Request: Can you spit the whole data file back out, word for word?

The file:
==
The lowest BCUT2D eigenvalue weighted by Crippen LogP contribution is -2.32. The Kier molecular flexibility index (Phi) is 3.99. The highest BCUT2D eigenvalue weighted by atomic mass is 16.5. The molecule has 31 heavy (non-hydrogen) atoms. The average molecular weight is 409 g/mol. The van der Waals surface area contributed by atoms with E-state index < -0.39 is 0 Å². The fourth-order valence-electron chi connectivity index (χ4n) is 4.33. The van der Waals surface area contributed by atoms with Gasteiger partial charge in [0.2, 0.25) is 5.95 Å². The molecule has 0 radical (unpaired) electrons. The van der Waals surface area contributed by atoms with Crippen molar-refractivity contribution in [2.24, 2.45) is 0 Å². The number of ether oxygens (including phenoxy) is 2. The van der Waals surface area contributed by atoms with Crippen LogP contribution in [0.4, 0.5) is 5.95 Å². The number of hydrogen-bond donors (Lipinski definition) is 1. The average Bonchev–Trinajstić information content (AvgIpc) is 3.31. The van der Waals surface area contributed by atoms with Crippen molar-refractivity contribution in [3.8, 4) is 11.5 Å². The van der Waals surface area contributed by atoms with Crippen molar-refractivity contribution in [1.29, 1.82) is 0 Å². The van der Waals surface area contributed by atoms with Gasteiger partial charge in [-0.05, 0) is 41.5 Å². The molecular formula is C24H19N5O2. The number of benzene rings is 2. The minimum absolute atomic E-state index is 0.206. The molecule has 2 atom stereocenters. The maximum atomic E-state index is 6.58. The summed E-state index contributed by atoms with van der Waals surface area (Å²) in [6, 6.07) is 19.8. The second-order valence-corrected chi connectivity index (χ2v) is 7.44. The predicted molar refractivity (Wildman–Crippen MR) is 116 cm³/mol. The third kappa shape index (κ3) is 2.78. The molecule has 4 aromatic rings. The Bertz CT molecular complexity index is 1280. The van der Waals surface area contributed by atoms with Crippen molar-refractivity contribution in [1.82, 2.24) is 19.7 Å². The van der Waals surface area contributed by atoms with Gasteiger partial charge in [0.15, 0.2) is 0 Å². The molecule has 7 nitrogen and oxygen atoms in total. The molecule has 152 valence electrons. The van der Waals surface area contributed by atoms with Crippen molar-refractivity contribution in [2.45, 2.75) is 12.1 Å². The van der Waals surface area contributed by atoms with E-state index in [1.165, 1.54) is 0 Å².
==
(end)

The lowest BCUT2D eigenvalue weighted by Crippen LogP contribution is -2.32. The Kier molecular flexibility index (Phi) is 3.99. The highest BCUT2D eigenvalue weighted by atomic mass is 16.5. The molecule has 31 heavy (non-hydrogen) atoms. The average molecular weight is 409 g/mol. The van der Waals surface area contributed by atoms with E-state index < -0.39 is 0 Å². The fourth-order valence-electron chi connectivity index (χ4n) is 4.33. The van der Waals surface area contributed by atoms with Gasteiger partial charge in [0.2, 0.25) is 5.95 Å². The molecule has 0 radical (unpaired) electrons. The van der Waals surface area contributed by atoms with Crippen molar-refractivity contribution in [2.24, 2.45) is 0 Å². The number of ether oxygens (including phenoxy) is 2. The van der Waals surface area contributed by atoms with Crippen LogP contribution in [0.4, 0.5) is 5.95 Å². The number of hydrogen-bond donors (Lipinski definition) is 1. The average Bonchev–Trinajstić information content (AvgIpc) is 3.31. The van der Waals surface area contributed by atoms with Crippen molar-refractivity contribution in [3.8, 4) is 11.5 Å². The van der Waals surface area contributed by atoms with Crippen molar-refractivity contribution in [1.29, 1.82) is 0 Å². The van der Waals surface area contributed by atoms with Gasteiger partial charge in [-0.05, 0) is 41.5 Å². The molecular formula is C24H19N5O2. The number of benzene rings is 2. The minimum absolute atomic E-state index is 0.206. The molecule has 2 atom stereocenters. The maximum atomic E-state index is 6.58. The summed E-state index contributed by atoms with van der Waals surface area (Å²) in [6, 6.07) is 19.8. The second-order valence-corrected chi connectivity index (χ2v) is 7.44. The predicted molar refractivity (Wildman–Crippen MR) is 116 cm³/mol. The third kappa shape index (κ3) is 2.78. The molecule has 4 aromatic rings. The Bertz CT molecular complexity index is 1280. The van der Waals surface area contributed by atoms with Crippen molar-refractivity contribution in [1.82, 2.24) is 19.7 Å². The van der Waals surface area contributed by atoms with Gasteiger partial charge in [0.15, 0.2) is 0 Å². The molecule has 7 nitrogen and oxygen atoms in total. The molecule has 152 valence electrons. The van der Waals surface area contributed by atoms with Crippen molar-refractivity contribution in [2.45, 2.75) is 12.1 Å². The van der Waals surface area contributed by atoms with E-state index in [1.165, 1.54) is 0 Å².